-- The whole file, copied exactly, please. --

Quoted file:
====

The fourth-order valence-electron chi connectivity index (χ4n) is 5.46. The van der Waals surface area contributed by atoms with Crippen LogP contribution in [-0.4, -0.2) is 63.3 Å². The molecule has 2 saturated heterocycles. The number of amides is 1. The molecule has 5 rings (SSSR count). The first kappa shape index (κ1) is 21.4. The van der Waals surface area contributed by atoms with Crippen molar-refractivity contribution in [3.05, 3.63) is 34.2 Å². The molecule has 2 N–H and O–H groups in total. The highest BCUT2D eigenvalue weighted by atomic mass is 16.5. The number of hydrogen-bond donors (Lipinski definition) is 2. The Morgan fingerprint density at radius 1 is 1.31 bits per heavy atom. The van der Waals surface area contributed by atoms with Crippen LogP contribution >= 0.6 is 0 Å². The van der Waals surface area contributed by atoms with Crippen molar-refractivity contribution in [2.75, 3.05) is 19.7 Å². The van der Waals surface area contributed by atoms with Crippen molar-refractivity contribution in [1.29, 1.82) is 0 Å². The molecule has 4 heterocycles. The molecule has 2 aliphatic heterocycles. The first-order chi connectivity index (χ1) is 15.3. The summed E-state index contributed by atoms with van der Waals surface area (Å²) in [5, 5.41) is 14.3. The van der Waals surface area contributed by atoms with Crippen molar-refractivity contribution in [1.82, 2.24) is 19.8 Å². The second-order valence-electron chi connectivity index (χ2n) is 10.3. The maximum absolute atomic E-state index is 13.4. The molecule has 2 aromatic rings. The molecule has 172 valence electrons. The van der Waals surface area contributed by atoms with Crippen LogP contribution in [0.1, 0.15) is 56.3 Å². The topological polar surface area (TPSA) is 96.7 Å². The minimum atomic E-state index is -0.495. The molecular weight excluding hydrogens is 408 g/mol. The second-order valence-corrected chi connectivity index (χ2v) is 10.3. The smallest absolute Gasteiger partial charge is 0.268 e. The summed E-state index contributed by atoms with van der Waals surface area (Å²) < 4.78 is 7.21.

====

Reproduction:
The fourth-order valence-electron chi connectivity index (χ4n) is 5.46. The van der Waals surface area contributed by atoms with Crippen LogP contribution in [-0.4, -0.2) is 63.3 Å². The molecule has 2 saturated heterocycles. The number of amides is 1. The molecule has 5 rings (SSSR count). The first kappa shape index (κ1) is 21.4. The van der Waals surface area contributed by atoms with Crippen molar-refractivity contribution in [3.05, 3.63) is 34.2 Å². The molecule has 2 N–H and O–H groups in total. The highest BCUT2D eigenvalue weighted by atomic mass is 16.5. The number of hydrogen-bond donors (Lipinski definition) is 2. The Morgan fingerprint density at radius 1 is 1.31 bits per heavy atom. The van der Waals surface area contributed by atoms with Crippen LogP contribution >= 0.6 is 0 Å². The van der Waals surface area contributed by atoms with Crippen molar-refractivity contribution in [2.75, 3.05) is 19.7 Å². The van der Waals surface area contributed by atoms with Crippen molar-refractivity contribution in [1.29, 1.82) is 0 Å². The molecule has 4 heterocycles. The molecule has 2 aliphatic heterocycles. The first-order chi connectivity index (χ1) is 15.3. The summed E-state index contributed by atoms with van der Waals surface area (Å²) in [5, 5.41) is 14.3. The van der Waals surface area contributed by atoms with Crippen molar-refractivity contribution in [1.82, 2.24) is 19.8 Å². The second-order valence-electron chi connectivity index (χ2n) is 10.3. The maximum absolute atomic E-state index is 13.4. The molecule has 2 aromatic rings. The molecule has 172 valence electrons. The van der Waals surface area contributed by atoms with Crippen LogP contribution in [0.1, 0.15) is 56.3 Å². The topological polar surface area (TPSA) is 96.7 Å². The minimum atomic E-state index is -0.495. The molecular weight excluding hydrogens is 408 g/mol. The second-order valence-corrected chi connectivity index (χ2v) is 10.3. The smallest absolute Gasteiger partial charge is 0.268 e. The summed E-state index contributed by atoms with van der Waals surface area (Å²) < 4.78 is 7.21.